Friday, March 24, 2006

The Dark Knight... misrepresented

Mr. Wayne, can we talk?

Bruce, I'm concerned. Concerned with your image. Your alter-ego is one of the most well-know superheroes on the planet. Of course your comic books have been wonderful, at least on the average. You've been the star of a successful live-action television series. You've starred in many, many cartoons. Some of these were good, such as the ones directed by Paul Dini, and the new series too. Some were not so great. You really need to avoid working with teenagers who don't wear a mask. And stay far, far away from the comic-relief talking dogs. There was a good radio drama starring you and Mr. Grayson, and you even had an off-Broadway show.

But you know which media outlet really matters, right? That's right. Movies.

And those have all missed the mark.

Ok, that wasn't entirely fair. The 1966 film wasn't bad. The new one didn't suck, although there was a complete lack of you using your mind. You're supposed to be the World's Greatest Detective. Lucius Fox doesn't explain Ra's Al Ghul's plot to you, it works the other way around.

But the films from the late 80's and the 90's... oh, Bruce, how could you?

Now, among your fans, it's generally accepted that the second two of those films were terrible. Joel Schumacker will never be allowed to touch another superhero without fans being in an uproar. We know this. But even the holy grail, Tim Burton's Batman, seriously missed the mark.

Now, it did do the thing I complained that Batman Begins was missing. You were smart. God, were you smart. You figured out the Joker's plot in half a minute. Go you. Visually, Burton made Gotham look absolutely perfect. But there were two serious, serious flaws in this movie, and they were deal breakers for me.

No, not the costume. Or the fact that it was hard to imagine Michael Keaton as being able to do anything physically impressive.

The first flaw was the Joker. Or rather, Jack Nicholson. Jack is a great performer and entertainer. But he plays Jack Nicholson. Always has. And this was no exception. He just happened to be Jack Nicholson with a bad complexion and a fixed grin. But hey, I'm a fan. I can overlook this. It was close enough.

But Bruce, you killed. You killed a lot. And not accidental deaths, or failing to save someone, but deliberate acts that you had to know would kill people as a result. You couldn't even be content with small acts of murder, like throwing someone down the center of a bell tower (although you did that too.) But you blew up a factory. Blew it up. While at least a dozen or so guards stood outside the Batmobile you used as a murder weapon. And that's not counting the people who worked elsewhere in the factory.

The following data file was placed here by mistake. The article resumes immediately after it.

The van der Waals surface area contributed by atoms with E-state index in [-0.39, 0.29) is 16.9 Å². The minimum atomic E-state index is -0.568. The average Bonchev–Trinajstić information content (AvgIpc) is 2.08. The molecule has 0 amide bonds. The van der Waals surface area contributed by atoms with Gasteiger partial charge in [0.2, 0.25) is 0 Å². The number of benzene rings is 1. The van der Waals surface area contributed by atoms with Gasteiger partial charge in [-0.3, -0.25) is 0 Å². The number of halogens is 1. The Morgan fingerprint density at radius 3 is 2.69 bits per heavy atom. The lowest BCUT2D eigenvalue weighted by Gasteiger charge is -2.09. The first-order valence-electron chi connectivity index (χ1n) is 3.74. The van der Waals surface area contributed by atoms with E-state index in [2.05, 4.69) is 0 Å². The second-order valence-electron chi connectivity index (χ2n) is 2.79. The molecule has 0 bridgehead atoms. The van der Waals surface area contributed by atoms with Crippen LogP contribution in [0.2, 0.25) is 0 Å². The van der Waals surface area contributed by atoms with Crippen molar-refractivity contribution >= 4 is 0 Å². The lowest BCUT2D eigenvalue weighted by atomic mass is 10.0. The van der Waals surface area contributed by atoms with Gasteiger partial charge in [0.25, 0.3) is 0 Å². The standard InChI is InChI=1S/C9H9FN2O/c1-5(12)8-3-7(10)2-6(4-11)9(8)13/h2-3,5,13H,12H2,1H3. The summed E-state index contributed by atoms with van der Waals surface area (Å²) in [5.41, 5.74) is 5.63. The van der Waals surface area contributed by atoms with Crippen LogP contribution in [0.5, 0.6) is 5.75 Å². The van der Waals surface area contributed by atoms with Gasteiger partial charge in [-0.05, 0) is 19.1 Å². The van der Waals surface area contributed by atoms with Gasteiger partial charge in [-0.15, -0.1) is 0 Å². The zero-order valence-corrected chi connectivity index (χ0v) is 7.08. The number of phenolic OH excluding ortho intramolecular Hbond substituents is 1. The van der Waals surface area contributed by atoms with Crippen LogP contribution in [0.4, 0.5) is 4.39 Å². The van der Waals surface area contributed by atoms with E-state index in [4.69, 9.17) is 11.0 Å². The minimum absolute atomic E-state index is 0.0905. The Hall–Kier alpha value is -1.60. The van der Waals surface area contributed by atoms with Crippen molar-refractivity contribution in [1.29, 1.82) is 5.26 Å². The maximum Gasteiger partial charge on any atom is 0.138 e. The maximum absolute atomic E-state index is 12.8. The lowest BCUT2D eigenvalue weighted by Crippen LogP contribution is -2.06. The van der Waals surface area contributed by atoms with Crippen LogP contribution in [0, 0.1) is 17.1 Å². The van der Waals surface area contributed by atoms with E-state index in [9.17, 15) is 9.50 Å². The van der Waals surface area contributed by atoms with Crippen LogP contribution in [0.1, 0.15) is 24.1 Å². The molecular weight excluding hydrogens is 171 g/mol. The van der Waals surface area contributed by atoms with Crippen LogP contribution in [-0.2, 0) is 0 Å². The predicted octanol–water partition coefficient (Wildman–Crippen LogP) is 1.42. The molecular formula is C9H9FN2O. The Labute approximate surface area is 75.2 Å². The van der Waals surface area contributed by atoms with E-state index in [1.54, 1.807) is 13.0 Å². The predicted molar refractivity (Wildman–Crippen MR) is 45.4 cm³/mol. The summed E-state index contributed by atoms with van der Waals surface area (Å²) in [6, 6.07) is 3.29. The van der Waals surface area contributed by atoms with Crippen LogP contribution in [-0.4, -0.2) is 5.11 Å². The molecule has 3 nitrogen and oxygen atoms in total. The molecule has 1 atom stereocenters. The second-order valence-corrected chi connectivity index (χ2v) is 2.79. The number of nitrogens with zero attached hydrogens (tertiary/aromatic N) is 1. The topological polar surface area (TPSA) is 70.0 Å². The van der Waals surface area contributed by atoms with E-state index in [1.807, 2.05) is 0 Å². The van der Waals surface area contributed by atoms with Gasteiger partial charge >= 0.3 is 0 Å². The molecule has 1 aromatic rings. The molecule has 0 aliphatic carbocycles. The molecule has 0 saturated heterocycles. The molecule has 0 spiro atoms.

Dozens, if not hundreds, of deaths on your black-leather covered hands. I could accept this from V, but from you? Tsk tsk tsk.

Oh well, maybe someone will get you right one of these days. For now, I guess I'll just content myself with the knowledge that there was one movie starring you that was done absolutely right. It was animated, and it starred Kevin Conroy as your voice, but we got one.

So, we'll give Nolan another chance. But for now? I'm going to go watch Mask of the Phantasm again.


Anonymous ender said...

YES! i just finished posting about B:tas ... and i LOVE that movie ... easily the best batsy movie ever.

(and i LOVE that book, too)

9:59 PM  
Anonymous AbbyL said...

Hmm. I dunno man, a smart Batman would have realized that a microwave ray that vaporizes water would vaporize the water in human bodies as well.

5:59 AM  
Blogger Aaron said...


Well, yeah. But that just proves that they didn't make Ra's or Lucius smart enough either. -grin-

Again, we must turn to the animated Batman to find the right mix of smart and action hero.

Or the comics.

8:13 AM  
Blogger Al B Here said...

It amazes me how often the "Powers That Be" in Hollywood manage to monkey around with characters that have stood the test of time... as you've pointed out, they've bungled Batman for years now. But unfortunately, this mistreatment isn't restricted to just Batman.

Look what they did to Homer's Iliad in that monstrosity "Troy"... I would have thought that an epic that's held the imagination for thousands of years would have been pretty good as-is. Evidently not.

What about the Kingpin in "Daredevil?" Perhaps it's time to trust the vision of the writers and creators of the characters for a change. After all, it worked in Sin City, didn't it?

12:25 AM  
Blogger BigKilla said...

In the Batman comics made in the last 15-20 years, Batman has killed tons of people. He's even been imprisoned in Arkham Asylum for murder. I thought he was a bit of a pussy in Batman Begins.

11:43 PM  
Blogger Aaron said...


I've been reading comics pretty hardcore all my life. I can't think of a comic written since Crisis where Batman has willingly killed anyone.

Can you give me an example? I'm happy to be proven wrong, but I really can't think of even one comic where Batman has made the choice to kill anyone (other than the comic book adaptation of the movies).

6:51 AM  
Blogger Aaron said...


You're absolutely right that Batman isn't alone in being bungled by Hollywood. The horror that was Daredevil is going to get a post here someday when I'm feeling masochistic enough to watch it again.

"How do you kill a man with no fear?"
"You put the fear in him."

Really? Because I always figured that if you shot him, he'd die, whether he was afraid or not. Shows what I know. -grin-

Sin City was really excellently done. And Rodriguez gets some serious credit for sticking by Frank Miller's work.

6:54 AM  

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